A URL (Universal Resource Locator) is a complete web address used to find a particular webpage or section of a website. Other than directing online users to a specific web location, it may also correspond to database commands, certain input fields, and even executable files.
Now you may ask: Is a URL the same as a Domain Name? Surprisingly to many, the answer is NO. The terms are often used interchangeably the reason why people confuse one for the other but, they are different.
Simply put, a Domain Name is just a part of a URL. This means that the URL, being a complete web address, may also contain other components needed to locate a specific page or piece of content in a website. You can see the visual difference in the following example:What Are the Parts of a URL?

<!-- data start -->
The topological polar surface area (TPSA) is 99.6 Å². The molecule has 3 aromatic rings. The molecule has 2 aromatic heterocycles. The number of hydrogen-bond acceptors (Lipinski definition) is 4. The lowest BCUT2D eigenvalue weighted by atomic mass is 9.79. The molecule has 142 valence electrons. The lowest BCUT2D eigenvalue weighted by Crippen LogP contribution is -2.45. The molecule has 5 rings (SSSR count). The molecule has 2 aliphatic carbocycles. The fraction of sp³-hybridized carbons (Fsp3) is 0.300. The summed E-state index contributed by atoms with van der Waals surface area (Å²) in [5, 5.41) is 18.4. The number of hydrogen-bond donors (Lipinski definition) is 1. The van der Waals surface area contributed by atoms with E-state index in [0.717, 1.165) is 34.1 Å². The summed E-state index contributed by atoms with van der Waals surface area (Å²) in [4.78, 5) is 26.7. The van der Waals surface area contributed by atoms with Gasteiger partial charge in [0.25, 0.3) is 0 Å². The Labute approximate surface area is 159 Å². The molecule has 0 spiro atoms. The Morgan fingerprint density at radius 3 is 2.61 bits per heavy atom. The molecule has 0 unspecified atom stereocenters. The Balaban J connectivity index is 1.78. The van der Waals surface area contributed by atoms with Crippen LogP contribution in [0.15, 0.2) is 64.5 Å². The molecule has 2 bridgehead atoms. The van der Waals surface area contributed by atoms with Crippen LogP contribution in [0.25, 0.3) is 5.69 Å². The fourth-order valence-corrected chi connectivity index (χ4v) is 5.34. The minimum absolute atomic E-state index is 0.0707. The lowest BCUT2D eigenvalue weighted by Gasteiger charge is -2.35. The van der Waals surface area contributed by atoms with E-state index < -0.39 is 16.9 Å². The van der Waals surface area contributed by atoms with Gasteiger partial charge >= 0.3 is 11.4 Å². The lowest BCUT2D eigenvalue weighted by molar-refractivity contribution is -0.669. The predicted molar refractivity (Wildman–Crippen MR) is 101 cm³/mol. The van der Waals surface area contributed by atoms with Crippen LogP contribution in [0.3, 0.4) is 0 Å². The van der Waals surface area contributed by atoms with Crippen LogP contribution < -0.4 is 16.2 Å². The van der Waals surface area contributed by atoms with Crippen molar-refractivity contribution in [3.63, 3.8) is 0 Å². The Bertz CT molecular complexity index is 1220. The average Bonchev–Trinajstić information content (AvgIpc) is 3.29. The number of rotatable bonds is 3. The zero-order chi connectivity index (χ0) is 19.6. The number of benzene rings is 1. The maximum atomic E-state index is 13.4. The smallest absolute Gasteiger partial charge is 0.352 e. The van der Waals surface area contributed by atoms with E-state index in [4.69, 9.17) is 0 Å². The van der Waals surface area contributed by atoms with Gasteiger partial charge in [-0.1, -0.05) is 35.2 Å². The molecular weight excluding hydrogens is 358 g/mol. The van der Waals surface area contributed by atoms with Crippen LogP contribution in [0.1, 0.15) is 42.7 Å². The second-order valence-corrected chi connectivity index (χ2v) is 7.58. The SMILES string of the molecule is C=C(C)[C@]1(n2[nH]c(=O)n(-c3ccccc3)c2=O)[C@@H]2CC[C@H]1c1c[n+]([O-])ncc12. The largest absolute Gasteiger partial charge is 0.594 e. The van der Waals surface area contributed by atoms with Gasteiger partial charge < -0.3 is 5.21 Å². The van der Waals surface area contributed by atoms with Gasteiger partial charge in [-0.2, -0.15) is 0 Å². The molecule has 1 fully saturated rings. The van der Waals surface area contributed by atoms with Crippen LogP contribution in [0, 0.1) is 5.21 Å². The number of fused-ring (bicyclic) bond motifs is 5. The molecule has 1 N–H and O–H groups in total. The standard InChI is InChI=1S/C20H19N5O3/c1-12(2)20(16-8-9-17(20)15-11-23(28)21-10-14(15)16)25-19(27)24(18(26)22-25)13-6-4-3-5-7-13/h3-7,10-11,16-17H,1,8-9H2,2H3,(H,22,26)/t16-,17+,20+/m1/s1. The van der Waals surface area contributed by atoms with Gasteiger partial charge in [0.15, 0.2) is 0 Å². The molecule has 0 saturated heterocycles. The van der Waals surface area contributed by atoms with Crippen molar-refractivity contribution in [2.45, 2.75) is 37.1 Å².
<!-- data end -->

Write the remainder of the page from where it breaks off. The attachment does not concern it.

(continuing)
Using the same example above, let’s take a look at the anatomy of a URL to better understand how it directs online users to a specific information or section in a website.Protocol
This is the Protocol (also known as Scheme) that you use to connect to the resource you indicate. Usually, this is http (HyperText Transfer Protocol), but URLs can also use a number of other methods to connect to sites such as ftp (File Transfer Protocol) and https (Secure HTTP).Hostname
Most of the time, it is the Domain Name in the URL; but, it can also be an IP Address. This is the part of the URL that shows what server the resource is located on.Other Information
This includes other details like the file path which uses “/”s to break down its components, and the folder/directory on the server where the URL points to, or the specific location of the resource or information you are accessing.